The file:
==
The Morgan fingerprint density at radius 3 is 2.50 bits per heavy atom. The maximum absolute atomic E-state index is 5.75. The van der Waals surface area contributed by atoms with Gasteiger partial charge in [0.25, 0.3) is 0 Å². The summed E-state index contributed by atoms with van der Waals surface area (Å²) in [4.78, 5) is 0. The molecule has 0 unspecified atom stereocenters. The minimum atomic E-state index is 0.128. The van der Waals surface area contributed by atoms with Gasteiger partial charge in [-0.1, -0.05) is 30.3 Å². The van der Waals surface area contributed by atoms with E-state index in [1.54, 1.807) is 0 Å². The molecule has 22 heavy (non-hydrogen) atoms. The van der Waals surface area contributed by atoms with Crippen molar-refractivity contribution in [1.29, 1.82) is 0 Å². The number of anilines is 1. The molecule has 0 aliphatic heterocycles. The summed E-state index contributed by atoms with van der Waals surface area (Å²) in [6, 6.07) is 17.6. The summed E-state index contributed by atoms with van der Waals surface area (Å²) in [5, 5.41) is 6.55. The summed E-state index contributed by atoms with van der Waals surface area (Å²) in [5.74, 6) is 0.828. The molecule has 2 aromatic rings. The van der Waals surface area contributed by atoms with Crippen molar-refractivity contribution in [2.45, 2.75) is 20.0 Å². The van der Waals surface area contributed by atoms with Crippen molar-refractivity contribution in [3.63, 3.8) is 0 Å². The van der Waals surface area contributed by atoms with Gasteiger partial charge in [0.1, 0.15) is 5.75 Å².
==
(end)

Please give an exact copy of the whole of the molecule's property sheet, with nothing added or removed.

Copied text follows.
The Morgan fingerprint density at radius 3 is 2.50 bits per heavy atom. The maximum absolute atomic E-state index is 5.75. The van der Waals surface area contributed by atoms with Gasteiger partial charge in [0.25, 0.3) is 0 Å². The summed E-state index contributed by atoms with van der Waals surface area (Å²) in [4.78, 5) is 0. The molecule has 0 unspecified atom stereocenters. The minimum atomic E-state index is 0.128. The van der Waals surface area contributed by atoms with Gasteiger partial charge in [-0.1, -0.05) is 30.3 Å². The van der Waals surface area contributed by atoms with E-state index in [1.54, 1.807) is 0 Å². The molecule has 22 heavy (non-hydrogen) atoms. The van der Waals surface area contributed by atoms with Crippen molar-refractivity contribution in [1.29, 1.82) is 0 Å². The number of anilines is 1. The molecule has 0 aliphatic heterocycles. The summed E-state index contributed by atoms with van der Waals surface area (Å²) in [6, 6.07) is 17.6. The summed E-state index contributed by atoms with van der Waals surface area (Å²) in [5, 5.41) is 6.55. The summed E-state index contributed by atoms with van der Waals surface area (Å²) in [5.74, 6) is 0.828. The molecule has 2 aromatic rings. The van der Waals surface area contributed by atoms with Crippen molar-refractivity contribution in [2.45, 2.75) is 20.0 Å². The van der Waals surface area contributed by atoms with Crippen molar-refractivity contribution in [3.63, 3.8) is 0 Å². The van der Waals surface area contributed by atoms with Gasteiger partial charge in [0.1, 0.15) is 5.75 Å².